Joe Jackson (email@example.com)
Sat, 9 Dec 2000 09:02:06 -0500
I believe humanity is inborn. My children were filled with it when they
came out and will turn out filled with it if they are not messed with;
that's why I wanted Fairhaven.
Science doesn't have the foggiest notion of what's happening in the minds of
infants, but the hubris of science forces it to pretend it does, using
"research" (there's no hard data on the inner workings of people, only case
studies). Additionally, what "science" has come up with is our current
public school system.
By the way, there is LOTS of role modeling going on in the schools. It's
just not the kind I'm thinking you're hoping for (staff members extrusively
trying to teach students certain attitudes and behaviors)
> >> This aspect
> >> "humanity" is
> >> not inborn and has to be modeled.
> on 12/7/00 1:54 PM, Joe Jackson at firstname.lastname@example.org wrote:
> > Robert,
> > As I could not disagree with this statement more, and insofar
> as this idea
> > is the fundamental basis for your feelings regarding the
> inadequacy of the
> > model, I believe that I have discovered the root of our fundamental
> > disagreement about what these schools should do for students.
> > I am glad we have so much that we agree on!
> > -Joe
> Inborn in humans is the ability to be nourished and to be
> stimulated by the
> five senses and by some sort of heart connection not understood.
> Given these
> we also have the ability to evolve. This evolution is changes in brain
> structure, body development, emotional development, and,
> according to recent
> science, changes in the genetic code. Yes, we evolve genetically due to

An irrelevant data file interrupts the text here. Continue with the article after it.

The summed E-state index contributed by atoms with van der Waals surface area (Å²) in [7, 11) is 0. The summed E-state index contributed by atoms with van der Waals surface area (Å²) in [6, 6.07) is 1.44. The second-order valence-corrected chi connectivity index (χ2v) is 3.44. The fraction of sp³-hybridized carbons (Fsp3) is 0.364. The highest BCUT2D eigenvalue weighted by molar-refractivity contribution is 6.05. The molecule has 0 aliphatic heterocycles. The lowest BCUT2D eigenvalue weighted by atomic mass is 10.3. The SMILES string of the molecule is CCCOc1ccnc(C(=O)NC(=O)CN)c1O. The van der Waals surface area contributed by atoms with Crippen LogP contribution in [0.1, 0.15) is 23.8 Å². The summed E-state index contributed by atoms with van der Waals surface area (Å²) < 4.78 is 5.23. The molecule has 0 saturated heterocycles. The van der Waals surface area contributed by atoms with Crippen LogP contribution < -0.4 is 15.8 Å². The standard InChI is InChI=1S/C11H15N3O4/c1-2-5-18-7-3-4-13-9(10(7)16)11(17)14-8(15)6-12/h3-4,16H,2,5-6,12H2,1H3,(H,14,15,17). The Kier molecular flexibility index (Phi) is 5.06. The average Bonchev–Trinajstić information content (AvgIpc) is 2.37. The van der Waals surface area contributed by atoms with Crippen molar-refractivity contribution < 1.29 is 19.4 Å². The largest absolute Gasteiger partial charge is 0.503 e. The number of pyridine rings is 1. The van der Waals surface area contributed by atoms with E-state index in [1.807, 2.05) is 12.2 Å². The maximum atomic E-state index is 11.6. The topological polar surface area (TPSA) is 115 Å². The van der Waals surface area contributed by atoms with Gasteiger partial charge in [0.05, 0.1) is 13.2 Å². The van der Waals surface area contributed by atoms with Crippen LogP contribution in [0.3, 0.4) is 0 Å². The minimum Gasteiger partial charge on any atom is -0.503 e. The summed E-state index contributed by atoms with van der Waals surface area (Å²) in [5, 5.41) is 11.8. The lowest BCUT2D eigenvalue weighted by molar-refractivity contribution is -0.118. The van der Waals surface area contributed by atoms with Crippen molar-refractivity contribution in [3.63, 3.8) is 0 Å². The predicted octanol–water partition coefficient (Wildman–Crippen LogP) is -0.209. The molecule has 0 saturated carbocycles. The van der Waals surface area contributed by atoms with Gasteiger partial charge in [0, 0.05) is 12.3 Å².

> environmental input! (Now we'll nerver know which came first, the
> chicken or
> the egg?).
> Inborn in humans is the possibility to evolve. This is huge. The limits of
> evolution are set by nutrition and stimulation. If parents nourish and
> evolve their own genetics that is a good start. Next, they can nourish and
> stimulate the infant in the womb. The newborn needs the stimulus of loving
> touch and warmth and gentle words, and a lack of other stimuli. After this
> the child needs extreem variety of stimulation in a context of
> joy and love
> so to open a wide variety of potentials into our world. At age eleven the
> potentials focus that applied intelligence be developed in behalf of the
> given environment and one's interests. Aspects of material survival then
> become so fluid as to be second nature (not daily worry). Creativity is
> given open reins. As a person thinks, so he is -- possibility.
> A child raised by wolves would not speak, maybe not even walk. A child
> raised by nervous parents will walk and talk but may never fully
> peace and love and cooperation. A child raised by a loving world community
> may speak twenty languages, be in complete peace, move without hesitation
> into continued improvement of self as relative to a wholesome world, and
> cooperate with others with a charm and grace that would befuddle us lizard
> brains. This person's joy and excitement for life could power a creativity
> lightyears advanced from our own. Imagine Einstein, Jesus and Cleopatra
> holding hands as they skip down the street with the students from
> a Sudbury
> school. They are not going anywhere. Within, they know they have arrived.
> They found self because of who they are with.
> It's all a matter of models,
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